Cityish Alt-ish Fortyish (verlaine) wrote,
Cityish Alt-ish Fortyish
verlaine

Thoughts on The Alchemist

Last night I went to see Ben Jonson's play The Alchemist with my best friend the_alchemist (beat that!) and this morning I dusted off my crappy skippy Discman so I could listen to the fab new Jarvis album on my way to work. So life is good.

The Alchemist isn't, as far as I can see, deep and meaningful in any way. What it is, is a very funny quickfire farce about three amoral conmen, changing accents and disguises at breakneck speed to divest a parade of gullible idiots at their door of all their money. Despite some inevitable pop-culturisation from the director, the play is actually pretty amusing in and of itself: I guess locking a man in a fetid privy and forgetting about him never goes out of style. It was also a joy to see Simon Russell Beale in the flesh - the rumour is he might be the greatest theatre actor of our time, and I'm not about to gainsay it.

As interesting, though, as the play was being able to turn my head, once the lights are up, and see the sea of greying heads and well-dressed bodies making up the audience. Barring a few sulky-looking pressganged teenage daughters, even a hip and hyped production like this is entirely frequented by the middle-aged from the middle-classes. It was almost a surprise that they chose to applaud at the curtain instead of rattling their jewellery. And this is my problem with theatre: I *shouldn't* be one of the youngest and poorest people in the audience, and if I am, something is badly rotten in the state of Denmark.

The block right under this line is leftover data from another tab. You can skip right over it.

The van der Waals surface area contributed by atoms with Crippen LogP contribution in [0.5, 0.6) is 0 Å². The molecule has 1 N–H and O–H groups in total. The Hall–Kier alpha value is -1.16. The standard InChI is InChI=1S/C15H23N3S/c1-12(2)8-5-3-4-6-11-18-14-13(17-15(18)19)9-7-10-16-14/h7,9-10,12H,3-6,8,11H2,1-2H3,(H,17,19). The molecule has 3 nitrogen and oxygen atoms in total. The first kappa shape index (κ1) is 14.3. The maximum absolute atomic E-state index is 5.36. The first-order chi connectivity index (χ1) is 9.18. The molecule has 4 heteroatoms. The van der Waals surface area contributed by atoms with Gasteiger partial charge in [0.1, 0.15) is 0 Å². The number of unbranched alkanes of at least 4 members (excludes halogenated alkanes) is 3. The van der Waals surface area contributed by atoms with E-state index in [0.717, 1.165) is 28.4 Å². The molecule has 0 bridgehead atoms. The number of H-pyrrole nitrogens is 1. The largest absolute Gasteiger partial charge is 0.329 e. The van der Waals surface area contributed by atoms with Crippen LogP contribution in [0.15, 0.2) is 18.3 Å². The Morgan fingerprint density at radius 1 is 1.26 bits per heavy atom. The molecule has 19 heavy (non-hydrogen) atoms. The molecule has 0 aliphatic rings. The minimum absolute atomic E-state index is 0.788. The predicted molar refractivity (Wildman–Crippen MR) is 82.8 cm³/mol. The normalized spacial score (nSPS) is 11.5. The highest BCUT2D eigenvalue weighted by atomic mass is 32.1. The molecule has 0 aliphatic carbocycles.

Of course I wrote off ballet and opera as irrelevant a long time ago, but I'm sad I might have to do it to theatre as well. It's a medium I want to like, but the more I think about it the less I think it's justifiable. It's way too trapped in its tradition, way too obsessed with its past, and obviously being kept on life support by cash injections from rich smug arbiters of what constitutes worthwhile art. Whether or not the theatre cares about attracting the young, do the young care about being attracted by the theatre? I wish I could call to mind lots of examples of young creative people putting on plays outside the edifice of the establishment. But I don't think that's what young creative people do any more.

Which brings me on to a bugbear of mine. Just why are people so down on this medium that you're participating in right now, i.e. blogging? There's this prevalent assumption that all this is worthless procrastination and idleness, perpetrated by people who either have no talent or else are wasting theirs. This I dispute. While an flist 450-strong does not equate to an audience that size, I can be fairly confident that three figures of people read anything I choose to write. That's better than a lot of plays, especially given that I'm one person and not a company. Sure, I don't make any money from this, but I do get paid in kind, when I read the journals that all my interesting friends write, and isn't that purer somehow than slaving in an office for an hour or two to exchange for a book, CD or show? I love being here and it *is* art, beautiful, democratic, and non-elitist, pleasantly lacking in the objectionable distinction between the creatives and the passive consumers of the audience.

Interactivity without any frontiers is the future of human endeavour. Why so slow to embrace it?
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